Pippa Smart and Simon Linacre will be presenting Introduction to Journals Publishing 2: An international primer on Monday 24 April, online, 10am EDT (New York); 3pm GMT (UK); 4pm CET (Central Europe).  You can find out more here.


Tuesday, 7 March 2017

Why is the business technology side of eJournals so unnecessarily complex? Tracy Gardner reflects...

eJournal technology is an essential part of the scholarly publishing industry. It is also the topic of one of our most popular training courses. Here, we spoke to Understanding eJournal Technology co-tutor, Tracy Gardner, about the challenges of keeping up-to-date in this area.

"One of the biggest challenges publishers face is making sure their content can be easily found in the various discovery resources readers use to find journal articles, and then to ensure the steps between the reader finding the content and reading it are seamless and without barrier. There are so many potential pitfalls along the way, and this issue therefore concerns people working in production, IT, editorial, sales, marketing and customer service.

The pace of change is fast, technology is evolving all of the time and the driver for much of it has come from the libraries. Libraries are keen to ensure their patrons find and access content they have selected and purchased and by keeping them in a library intermediated environment they feel they can improve their research experience overall. Ultimately the library would like the user to start at the library website, find content they can read and not be challenged along the way.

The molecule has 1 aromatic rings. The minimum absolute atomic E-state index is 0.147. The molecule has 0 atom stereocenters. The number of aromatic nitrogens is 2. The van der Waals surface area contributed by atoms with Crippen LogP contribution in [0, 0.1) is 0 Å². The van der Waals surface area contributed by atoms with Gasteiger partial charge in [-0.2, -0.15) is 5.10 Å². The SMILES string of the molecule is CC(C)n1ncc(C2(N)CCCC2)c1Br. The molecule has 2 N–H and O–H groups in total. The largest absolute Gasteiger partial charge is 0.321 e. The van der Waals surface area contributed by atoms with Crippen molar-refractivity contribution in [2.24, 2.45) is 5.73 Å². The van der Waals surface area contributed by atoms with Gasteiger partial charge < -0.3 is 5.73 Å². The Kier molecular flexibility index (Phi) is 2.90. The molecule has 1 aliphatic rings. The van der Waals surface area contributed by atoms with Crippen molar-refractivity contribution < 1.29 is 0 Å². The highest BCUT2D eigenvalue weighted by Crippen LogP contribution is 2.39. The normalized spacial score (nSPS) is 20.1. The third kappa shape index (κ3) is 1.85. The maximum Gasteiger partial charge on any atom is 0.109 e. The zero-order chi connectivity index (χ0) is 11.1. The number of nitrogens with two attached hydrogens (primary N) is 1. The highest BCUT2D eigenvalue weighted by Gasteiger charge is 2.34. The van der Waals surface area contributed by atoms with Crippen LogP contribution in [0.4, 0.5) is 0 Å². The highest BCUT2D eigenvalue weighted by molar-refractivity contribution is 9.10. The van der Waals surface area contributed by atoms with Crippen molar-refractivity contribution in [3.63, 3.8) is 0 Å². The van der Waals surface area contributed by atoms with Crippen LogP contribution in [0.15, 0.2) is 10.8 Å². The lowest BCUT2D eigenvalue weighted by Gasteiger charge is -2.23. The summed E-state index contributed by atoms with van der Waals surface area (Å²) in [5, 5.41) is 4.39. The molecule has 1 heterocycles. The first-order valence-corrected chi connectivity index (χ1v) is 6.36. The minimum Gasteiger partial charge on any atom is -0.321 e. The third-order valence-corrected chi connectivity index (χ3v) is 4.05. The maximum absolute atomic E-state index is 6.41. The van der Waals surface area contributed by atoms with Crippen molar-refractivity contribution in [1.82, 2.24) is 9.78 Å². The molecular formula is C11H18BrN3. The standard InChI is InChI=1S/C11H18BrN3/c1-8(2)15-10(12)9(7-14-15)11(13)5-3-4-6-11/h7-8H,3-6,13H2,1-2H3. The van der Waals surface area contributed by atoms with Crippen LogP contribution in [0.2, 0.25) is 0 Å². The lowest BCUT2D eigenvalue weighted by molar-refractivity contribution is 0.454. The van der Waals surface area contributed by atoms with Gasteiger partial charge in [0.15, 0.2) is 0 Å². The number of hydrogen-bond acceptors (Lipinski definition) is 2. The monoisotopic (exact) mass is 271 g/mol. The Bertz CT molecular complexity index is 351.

Simon Inger and I have been running the Understanding eJournal Technology course two or three times a year for ten years now and we have never run the same course twice - it constantly needs to be updated.

Those working in customer facing roles such as sales, marketing and customer service may not fully appreciate how much library technology impacts on the way researchers find and access their content. Many people are surprised to learn that poor usage within an institution is often because something has gone wrong with the way the content is indexed within the library discovery layer, how it is set up in the library link resolver, or issues with authentication.

For those in operational or technology roles, the business technology side of eJournals can seem unnecessarily complex and, especially for those new to the industry, the way the information community works can seem counter to the way many other business sectors operate. What makes sense in classic B2B or B2C environments will not make sense within the academic research community.

By helping people who work in publishing houses understand how the eJournal technology works and how they can most effectively work with libraries to maximise discovery and use of their content. Many people who have attended our course have not been aware of the impact some of their decisions have had and our course has helped them understand why they need to work in certain ways."

Tracy Gardner will tutor on Understanding eJournal Technology in March and November 2017. Book your place now.